HOW EFFECTIVE IS THE COMBINATION OF YOUR MAIN PRODUCT AND ANCILLARY TASKS? Jayne Summers
WHAT IS BRANDING? <ul><li>A brand is a particular make of a product. </li></ul><ul><li>Branding is the result of mass production. With more and more makes available to consumers, products had to be given a certain ‘personality’ to encourage buyers. </li></ul><ul><li>Branding is about creating an image that people will link to a particular type of product. </li></ul>“ Competitive branding became a necessity of the machine age - within a context of manufactured sameness, image -based difference had to be manufactured along with the product.” - Naomi Klein, ‘No Logo.’
<ul><li>The following two advertisements are examples of branding which I will discuss on the next slide… </li></ul>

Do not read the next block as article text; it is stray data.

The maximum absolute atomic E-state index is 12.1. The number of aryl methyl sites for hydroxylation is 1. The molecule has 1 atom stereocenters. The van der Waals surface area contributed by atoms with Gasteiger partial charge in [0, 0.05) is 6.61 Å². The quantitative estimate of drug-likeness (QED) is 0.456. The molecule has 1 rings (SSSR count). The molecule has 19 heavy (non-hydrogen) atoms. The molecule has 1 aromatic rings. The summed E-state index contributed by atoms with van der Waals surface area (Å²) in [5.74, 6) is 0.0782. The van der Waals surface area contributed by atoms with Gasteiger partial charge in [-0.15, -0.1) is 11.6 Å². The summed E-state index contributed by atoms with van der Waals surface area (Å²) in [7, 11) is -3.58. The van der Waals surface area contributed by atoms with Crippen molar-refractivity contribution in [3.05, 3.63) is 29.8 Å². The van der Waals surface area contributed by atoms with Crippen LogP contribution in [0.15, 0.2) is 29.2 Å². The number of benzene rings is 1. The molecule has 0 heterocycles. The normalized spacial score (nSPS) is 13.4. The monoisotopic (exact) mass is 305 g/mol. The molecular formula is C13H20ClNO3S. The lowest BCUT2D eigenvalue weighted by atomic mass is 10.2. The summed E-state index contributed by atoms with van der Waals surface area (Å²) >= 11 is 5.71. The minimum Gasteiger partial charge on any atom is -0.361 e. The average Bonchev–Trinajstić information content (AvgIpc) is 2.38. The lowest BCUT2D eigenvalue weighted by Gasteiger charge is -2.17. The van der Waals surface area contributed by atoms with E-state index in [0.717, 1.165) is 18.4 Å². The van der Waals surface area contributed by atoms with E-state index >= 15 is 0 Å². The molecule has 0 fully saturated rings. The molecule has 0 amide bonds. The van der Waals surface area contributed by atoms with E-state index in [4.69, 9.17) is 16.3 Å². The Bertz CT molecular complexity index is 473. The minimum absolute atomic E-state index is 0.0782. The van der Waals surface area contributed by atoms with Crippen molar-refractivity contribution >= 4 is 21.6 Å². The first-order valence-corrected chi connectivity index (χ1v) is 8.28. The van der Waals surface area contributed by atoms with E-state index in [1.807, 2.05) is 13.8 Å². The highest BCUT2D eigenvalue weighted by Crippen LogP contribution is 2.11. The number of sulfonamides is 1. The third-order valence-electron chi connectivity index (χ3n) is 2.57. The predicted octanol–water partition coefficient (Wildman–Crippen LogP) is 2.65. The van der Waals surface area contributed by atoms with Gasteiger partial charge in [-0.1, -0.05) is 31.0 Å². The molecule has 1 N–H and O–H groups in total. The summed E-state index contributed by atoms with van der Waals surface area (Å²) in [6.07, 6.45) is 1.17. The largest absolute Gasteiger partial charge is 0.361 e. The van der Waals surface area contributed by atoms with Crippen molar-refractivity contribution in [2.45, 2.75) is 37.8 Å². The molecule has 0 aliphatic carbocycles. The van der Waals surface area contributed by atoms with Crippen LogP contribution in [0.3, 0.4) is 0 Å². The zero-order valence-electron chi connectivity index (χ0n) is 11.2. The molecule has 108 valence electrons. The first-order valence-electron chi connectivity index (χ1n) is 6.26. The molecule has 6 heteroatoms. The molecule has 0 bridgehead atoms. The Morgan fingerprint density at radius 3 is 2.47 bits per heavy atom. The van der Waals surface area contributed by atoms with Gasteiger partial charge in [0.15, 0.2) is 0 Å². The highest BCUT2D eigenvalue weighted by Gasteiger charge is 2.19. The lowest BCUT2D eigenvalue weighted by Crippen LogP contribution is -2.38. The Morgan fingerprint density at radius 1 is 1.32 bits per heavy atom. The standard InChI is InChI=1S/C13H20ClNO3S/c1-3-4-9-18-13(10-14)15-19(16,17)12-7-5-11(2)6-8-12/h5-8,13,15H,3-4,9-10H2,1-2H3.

EXAMPLES OF BRANDING “ Advertising today is not merely about selling products; it is about selling a brand, a dream, a message.” - Katharine Viner. Although the Cadburys advert has minimal relevance to the actual product, it still conveys the brand image. Because Cadburys is such an established company, they can produce adverts which do not contain the actual product but still trigger the emotional response the audience link to the product, making them more likely to buy it. For Cadburys this is a brand image of joy and fun – “a glass and a half full of joy.” The brand image for Coca Cola is youth, fun and friendship. Again, the advert doesn’t seem particularly related to the product, (though more so than Cadburys), However, Coca Cola also humanise their product and allow people to relate to it in a more personal way, which encourages their target audience to buy the drink – in this case young people, who, as you can see, the advertisement targets. Cadburys continue their brand image with the colour purple for their products and their logo, which is ‘Cadbury’ in the familiar white swirl. Coke Cola also continue their brand image through their logo (company name) and colour scheme, particularly reds.